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When we look out at the universe – even with the most powerful of telescopes – we can only see a fraction of the matter we know must be there. In fact, for every gram’s worth of atoms in the universe, there is at least five times more invisible material called “dark matter”. So far scientists have failed to detect it, despite spending decades searching.
The reason we know it exists is because of the gravitational pull of galaxy clusters and other phenomena we observe. The matter we can see in a cluster isn’t enough to hold it together by gravity alone, meaning some additional invisible or obscure matter must be present. But we have no idea what it is – it could be made up of new, yet undiscovered particles.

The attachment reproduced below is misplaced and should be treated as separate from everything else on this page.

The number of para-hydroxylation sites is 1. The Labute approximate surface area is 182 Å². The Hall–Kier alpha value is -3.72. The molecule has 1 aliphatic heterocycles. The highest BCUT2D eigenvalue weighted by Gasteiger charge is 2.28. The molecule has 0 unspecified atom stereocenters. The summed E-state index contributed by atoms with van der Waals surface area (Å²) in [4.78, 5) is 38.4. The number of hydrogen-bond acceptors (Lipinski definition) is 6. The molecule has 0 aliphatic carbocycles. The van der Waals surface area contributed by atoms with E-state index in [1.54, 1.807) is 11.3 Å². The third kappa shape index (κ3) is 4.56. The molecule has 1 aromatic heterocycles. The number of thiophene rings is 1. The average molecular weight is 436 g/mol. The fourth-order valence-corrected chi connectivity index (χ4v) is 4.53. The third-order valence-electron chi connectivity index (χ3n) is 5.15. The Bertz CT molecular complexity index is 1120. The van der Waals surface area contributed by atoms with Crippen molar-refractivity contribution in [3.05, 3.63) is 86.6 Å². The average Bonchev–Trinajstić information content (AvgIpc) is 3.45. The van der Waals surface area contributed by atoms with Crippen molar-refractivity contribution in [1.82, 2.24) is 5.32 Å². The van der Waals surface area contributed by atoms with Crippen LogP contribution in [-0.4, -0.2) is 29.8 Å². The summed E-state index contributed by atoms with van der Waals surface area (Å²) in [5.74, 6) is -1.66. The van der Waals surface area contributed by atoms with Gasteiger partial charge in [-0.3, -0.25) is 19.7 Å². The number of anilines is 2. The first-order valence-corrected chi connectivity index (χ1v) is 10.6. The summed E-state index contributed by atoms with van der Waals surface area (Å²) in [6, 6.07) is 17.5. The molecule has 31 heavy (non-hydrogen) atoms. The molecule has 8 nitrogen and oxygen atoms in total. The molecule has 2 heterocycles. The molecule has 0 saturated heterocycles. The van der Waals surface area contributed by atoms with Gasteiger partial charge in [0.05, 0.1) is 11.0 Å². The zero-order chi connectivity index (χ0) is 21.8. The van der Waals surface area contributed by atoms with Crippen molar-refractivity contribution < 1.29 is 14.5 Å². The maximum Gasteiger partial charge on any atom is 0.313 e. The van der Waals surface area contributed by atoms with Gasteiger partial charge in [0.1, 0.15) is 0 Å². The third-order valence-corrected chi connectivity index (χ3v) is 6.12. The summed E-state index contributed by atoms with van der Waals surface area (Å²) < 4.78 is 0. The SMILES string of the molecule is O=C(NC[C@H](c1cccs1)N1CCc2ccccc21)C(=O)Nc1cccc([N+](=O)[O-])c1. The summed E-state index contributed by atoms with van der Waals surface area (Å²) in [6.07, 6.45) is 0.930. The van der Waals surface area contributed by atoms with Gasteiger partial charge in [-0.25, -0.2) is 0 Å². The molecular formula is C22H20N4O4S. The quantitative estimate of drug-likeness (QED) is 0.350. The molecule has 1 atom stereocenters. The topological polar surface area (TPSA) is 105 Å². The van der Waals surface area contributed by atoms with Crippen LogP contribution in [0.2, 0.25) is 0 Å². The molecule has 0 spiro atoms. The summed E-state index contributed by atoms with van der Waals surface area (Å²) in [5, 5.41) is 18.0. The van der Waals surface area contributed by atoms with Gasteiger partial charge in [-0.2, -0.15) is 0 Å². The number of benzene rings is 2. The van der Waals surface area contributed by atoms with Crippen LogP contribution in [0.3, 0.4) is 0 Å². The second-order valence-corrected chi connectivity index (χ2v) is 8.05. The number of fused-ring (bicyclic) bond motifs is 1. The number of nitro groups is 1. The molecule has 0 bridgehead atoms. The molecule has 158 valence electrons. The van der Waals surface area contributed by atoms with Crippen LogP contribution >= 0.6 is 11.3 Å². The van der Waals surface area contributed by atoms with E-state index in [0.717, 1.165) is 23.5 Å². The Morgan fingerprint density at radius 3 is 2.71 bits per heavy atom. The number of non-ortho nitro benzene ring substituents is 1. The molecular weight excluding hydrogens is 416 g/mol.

There are four fundamental forces that a dark matter particle could interact with. There is the strong force that binds together the atomic nucleus; the weak force which governs the decay of particles such as radioactivity; an electromagnetic force that mediates the force between charged particles; and the gravitational force which governs gravitational interaction. To observe matter in space we need it to interact via the electromagnetic force, as this involves the release of light or other electromagnetic radiation that a telescope can register.
There are quite a few candidates already – each with its own particular way of interacting. However, some theories are more likely to be successful than others. Here are the five candidates for particles that I think have the best chance./.../